The power supply can be wired directly to the controller, but its output may not be referenced to either power rail so to get full speed in one direction and controlled speed in the other you should switch both motor wires. The circuit would look like this:-

schematic

simulate this circuit

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If using a resistor is a tolerable method then you can get different rates by placing a diode across the resistor so that it is bypassed in one direction.

A silicon diode will dissipate about 1 Watt per amp.
The diode will reduce speed somewhat in the fast mode due to the about 1 volt drop across it.

A Schotty diode will drop about 0.5 volt.

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Resistors are not great because they reduce the available torque of a DC motor without necessarily reducing the RPM much.

You might be able to use a simple and inexpensive adjustable buck regulator module to reduce the 12V to a suitable voltage for the 'slow' direction, however there is a risk if you switch from fast forward to slow reverse ('plug' the motor) that the motor and gear train inertia would generate enough reverse current to damage the module. A largish Schottky diode on the output of the module would prevent that (parallel reverse-biased), but it still could damage the motor or gear train from the rapid braking.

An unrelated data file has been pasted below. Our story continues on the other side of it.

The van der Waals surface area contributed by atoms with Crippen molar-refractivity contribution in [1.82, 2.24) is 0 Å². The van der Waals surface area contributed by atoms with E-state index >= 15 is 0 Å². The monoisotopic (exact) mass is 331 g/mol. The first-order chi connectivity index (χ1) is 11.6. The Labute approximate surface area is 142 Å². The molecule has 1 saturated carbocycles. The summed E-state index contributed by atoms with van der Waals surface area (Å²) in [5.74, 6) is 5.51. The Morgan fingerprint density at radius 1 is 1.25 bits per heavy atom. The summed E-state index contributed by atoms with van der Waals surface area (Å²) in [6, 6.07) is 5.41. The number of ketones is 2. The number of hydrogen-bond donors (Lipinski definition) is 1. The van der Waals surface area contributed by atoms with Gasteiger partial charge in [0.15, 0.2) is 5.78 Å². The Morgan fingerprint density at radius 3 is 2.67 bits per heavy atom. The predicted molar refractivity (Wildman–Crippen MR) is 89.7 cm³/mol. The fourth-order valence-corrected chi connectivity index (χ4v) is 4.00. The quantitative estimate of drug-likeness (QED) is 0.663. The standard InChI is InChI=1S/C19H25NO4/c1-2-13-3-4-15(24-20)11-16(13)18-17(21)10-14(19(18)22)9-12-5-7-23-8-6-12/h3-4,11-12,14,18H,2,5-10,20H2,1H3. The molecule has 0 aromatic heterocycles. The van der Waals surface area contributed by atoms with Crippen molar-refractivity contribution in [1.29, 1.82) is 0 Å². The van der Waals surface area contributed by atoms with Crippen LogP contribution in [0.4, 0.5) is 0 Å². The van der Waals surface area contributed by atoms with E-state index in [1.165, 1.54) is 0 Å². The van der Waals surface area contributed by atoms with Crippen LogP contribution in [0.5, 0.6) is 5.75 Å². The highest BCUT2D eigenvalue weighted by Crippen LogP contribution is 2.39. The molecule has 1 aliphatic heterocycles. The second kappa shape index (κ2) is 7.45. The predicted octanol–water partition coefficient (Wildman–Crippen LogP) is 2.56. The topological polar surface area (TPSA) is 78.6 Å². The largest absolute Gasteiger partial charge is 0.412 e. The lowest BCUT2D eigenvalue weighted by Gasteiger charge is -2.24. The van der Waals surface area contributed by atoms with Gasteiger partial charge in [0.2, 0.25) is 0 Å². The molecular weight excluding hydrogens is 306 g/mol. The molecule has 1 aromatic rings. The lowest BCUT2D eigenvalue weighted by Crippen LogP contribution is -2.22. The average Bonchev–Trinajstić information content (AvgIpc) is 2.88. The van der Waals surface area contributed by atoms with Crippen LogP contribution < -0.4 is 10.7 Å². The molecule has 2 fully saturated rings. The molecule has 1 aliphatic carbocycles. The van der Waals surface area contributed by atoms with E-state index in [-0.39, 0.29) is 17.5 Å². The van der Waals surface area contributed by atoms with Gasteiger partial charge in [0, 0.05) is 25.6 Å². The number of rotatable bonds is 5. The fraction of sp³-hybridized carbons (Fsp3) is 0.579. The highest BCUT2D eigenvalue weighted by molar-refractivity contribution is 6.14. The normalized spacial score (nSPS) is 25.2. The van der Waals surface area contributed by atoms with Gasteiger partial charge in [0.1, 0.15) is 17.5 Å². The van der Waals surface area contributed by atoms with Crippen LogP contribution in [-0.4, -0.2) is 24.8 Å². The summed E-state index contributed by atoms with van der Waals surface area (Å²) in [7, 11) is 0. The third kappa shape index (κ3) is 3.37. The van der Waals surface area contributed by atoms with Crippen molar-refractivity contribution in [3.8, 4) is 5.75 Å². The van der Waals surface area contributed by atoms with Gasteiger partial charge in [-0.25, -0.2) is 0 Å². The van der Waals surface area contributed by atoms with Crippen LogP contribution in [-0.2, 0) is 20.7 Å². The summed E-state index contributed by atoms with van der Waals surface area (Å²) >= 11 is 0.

You can control it all with a center-off DPDT switch. Below is an example. The regulator could be something like an LM2596 if the current rating is suitable. The four optional parts could be added to shut down the regulator when the switch is in the forward or off states- assuming the regulator has an active low enable similar to an LM2596. An LM2596 would be suitable for an actuator with a stall current at 12V of up to several amperes (since you wouldn't be running at the full 12V for the slow direction).

schematic

simulate this circuit – Schematic created using CircuitLab

Internal circuit of a typical module (some even have built-in voltmeters)

enter image description here